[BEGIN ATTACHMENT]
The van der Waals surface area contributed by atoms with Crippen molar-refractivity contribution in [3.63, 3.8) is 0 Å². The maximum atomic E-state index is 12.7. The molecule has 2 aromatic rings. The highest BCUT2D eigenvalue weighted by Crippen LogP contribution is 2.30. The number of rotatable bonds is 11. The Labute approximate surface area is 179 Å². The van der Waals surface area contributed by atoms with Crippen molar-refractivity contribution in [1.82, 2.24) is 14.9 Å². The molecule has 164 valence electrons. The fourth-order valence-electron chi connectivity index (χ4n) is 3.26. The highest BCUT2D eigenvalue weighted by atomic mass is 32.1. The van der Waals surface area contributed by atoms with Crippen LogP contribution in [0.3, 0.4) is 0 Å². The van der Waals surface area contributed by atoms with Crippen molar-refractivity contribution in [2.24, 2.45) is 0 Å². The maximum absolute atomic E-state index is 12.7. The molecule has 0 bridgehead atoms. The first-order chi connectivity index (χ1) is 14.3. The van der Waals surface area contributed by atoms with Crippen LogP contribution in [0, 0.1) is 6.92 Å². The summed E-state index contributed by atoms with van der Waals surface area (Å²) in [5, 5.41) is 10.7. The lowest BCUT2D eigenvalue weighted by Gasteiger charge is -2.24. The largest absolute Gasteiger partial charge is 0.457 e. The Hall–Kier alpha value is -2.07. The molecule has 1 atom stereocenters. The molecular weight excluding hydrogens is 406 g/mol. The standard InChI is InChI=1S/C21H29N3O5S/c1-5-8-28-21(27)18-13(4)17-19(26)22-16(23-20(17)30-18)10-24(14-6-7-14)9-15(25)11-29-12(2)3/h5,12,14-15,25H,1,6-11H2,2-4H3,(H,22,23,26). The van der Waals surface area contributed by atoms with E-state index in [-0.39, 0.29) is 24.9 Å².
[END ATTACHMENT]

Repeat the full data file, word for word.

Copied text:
The van der Waals surface area contributed by atoms with Crippen molar-refractivity contribution in [3.63, 3.8) is 0 Å². The maximum atomic E-state index is 12.7. The molecule has 2 aromatic rings. The highest BCUT2D eigenvalue weighted by Crippen LogP contribution is 2.30. The number of rotatable bonds is 11. The Labute approximate surface area is 179 Å². The van der Waals surface area contributed by atoms with Crippen molar-refractivity contribution in [1.82, 2.24) is 14.9 Å². The molecule has 164 valence electrons. The fourth-order valence-electron chi connectivity index (χ4n) is 3.26. The highest BCUT2D eigenvalue weighted by atomic mass is 32.1. The van der Waals surface area contributed by atoms with Crippen LogP contribution in [0.3, 0.4) is 0 Å². The van der Waals surface area contributed by atoms with Crippen molar-refractivity contribution in [2.24, 2.45) is 0 Å². The maximum absolute atomic E-state index is 12.7. The molecule has 0 bridgehead atoms. The first-order chi connectivity index (χ1) is 14.3. The van der Waals surface area contributed by atoms with Crippen LogP contribution in [0, 0.1) is 6.92 Å². The summed E-state index contributed by atoms with van der Waals surface area (Å²) in [5, 5.41) is 10.7. The lowest BCUT2D eigenvalue weighted by Gasteiger charge is -2.24. The largest absolute Gasteiger partial charge is 0.457 e. The Hall–Kier alpha value is -2.07. The molecule has 1 atom stereocenters. The molecular weight excluding hydrogens is 406 g/mol. The standard InChI is InChI=1S/C21H29N3O5S/c1-5-8-28-21(27)18-13(4)17-19(26)22-16(23-20(17)30-18)10-24(14-6-7-14)9-15(25)11-29-12(2)3/h5,12,14-15,25H,1,6-11H2,2-4H3,(H,22,23,26). The van der Waals surface area contributed by atoms with E-state index in [-0.39, 0.29) is 24.9 Å².